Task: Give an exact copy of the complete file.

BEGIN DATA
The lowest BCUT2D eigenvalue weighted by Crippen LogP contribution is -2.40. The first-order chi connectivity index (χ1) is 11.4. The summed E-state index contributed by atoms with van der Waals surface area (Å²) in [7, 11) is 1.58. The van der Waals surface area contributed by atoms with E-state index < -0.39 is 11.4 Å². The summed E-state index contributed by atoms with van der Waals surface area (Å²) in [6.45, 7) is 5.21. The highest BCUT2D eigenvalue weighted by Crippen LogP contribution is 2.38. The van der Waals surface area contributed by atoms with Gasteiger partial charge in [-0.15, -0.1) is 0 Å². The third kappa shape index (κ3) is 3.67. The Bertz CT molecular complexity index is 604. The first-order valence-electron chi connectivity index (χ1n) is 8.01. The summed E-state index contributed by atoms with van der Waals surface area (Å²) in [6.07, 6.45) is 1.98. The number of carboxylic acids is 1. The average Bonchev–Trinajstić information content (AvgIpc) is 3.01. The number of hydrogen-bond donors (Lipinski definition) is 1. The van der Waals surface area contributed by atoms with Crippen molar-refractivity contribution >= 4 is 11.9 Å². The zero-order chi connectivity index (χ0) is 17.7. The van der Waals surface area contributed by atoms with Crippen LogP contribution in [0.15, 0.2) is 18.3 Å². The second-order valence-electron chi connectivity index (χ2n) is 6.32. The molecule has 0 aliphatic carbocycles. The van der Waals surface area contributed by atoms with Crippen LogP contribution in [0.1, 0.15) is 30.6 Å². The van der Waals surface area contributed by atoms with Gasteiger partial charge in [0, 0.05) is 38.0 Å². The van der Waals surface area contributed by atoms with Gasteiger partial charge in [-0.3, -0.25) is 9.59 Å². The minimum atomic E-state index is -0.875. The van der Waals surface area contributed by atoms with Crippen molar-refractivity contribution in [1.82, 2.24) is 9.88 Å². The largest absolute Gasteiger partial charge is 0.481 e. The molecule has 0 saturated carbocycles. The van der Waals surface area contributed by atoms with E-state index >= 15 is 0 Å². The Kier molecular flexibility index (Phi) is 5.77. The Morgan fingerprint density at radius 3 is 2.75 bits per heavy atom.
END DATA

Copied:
The lowest BCUT2D eigenvalue weighted by Crippen LogP contribution is -2.40. The first-order chi connectivity index (χ1) is 11.4. The summed E-state index contributed by atoms with van der Waals surface area (Å²) in [7, 11) is 1.58. The van der Waals surface area contributed by atoms with E-state index < -0.39 is 11.4 Å². The summed E-state index contributed by atoms with van der Waals surface area (Å²) in [6.45, 7) is 5.21. The highest BCUT2D eigenvalue weighted by Crippen LogP contribution is 2.38. The van der Waals surface area contributed by atoms with Gasteiger partial charge in [-0.15, -0.1) is 0 Å². The third kappa shape index (κ3) is 3.67. The Bertz CT molecular complexity index is 604. The first-order valence-electron chi connectivity index (χ1n) is 8.01. The summed E-state index contributed by atoms with van der Waals surface area (Å²) in [6.07, 6.45) is 1.98. The number of carboxylic acids is 1. The average Bonchev–Trinajstić information content (AvgIpc) is 3.01. The number of hydrogen-bond donors (Lipinski definition) is 1. The van der Waals surface area contributed by atoms with Crippen molar-refractivity contribution >= 4 is 11.9 Å². The zero-order chi connectivity index (χ0) is 17.7. The van der Waals surface area contributed by atoms with Crippen LogP contribution in [0.15, 0.2) is 18.3 Å². The second-order valence-electron chi connectivity index (χ2n) is 6.32. The molecule has 0 aliphatic carbocycles. The van der Waals surface area contributed by atoms with Crippen LogP contribution in [0.1, 0.15) is 30.6 Å². The van der Waals surface area contributed by atoms with Gasteiger partial charge in [0, 0.05) is 38.0 Å². The van der Waals surface area contributed by atoms with Gasteiger partial charge in [-0.3, -0.25) is 9.59 Å². The minimum atomic E-state index is -0.875. The van der Waals surface area contributed by atoms with Crippen molar-refractivity contribution in [1.82, 2.24) is 9.88 Å². The largest absolute Gasteiger partial charge is 0.481 e. The molecule has 0 saturated carbocycles. The van der Waals surface area contributed by atoms with E-state index >= 15 is 0 Å². The Kier molecular flexibility index (Phi) is 5.77. The Morgan fingerprint density at radius 3 is 2.75 bits per heavy atom.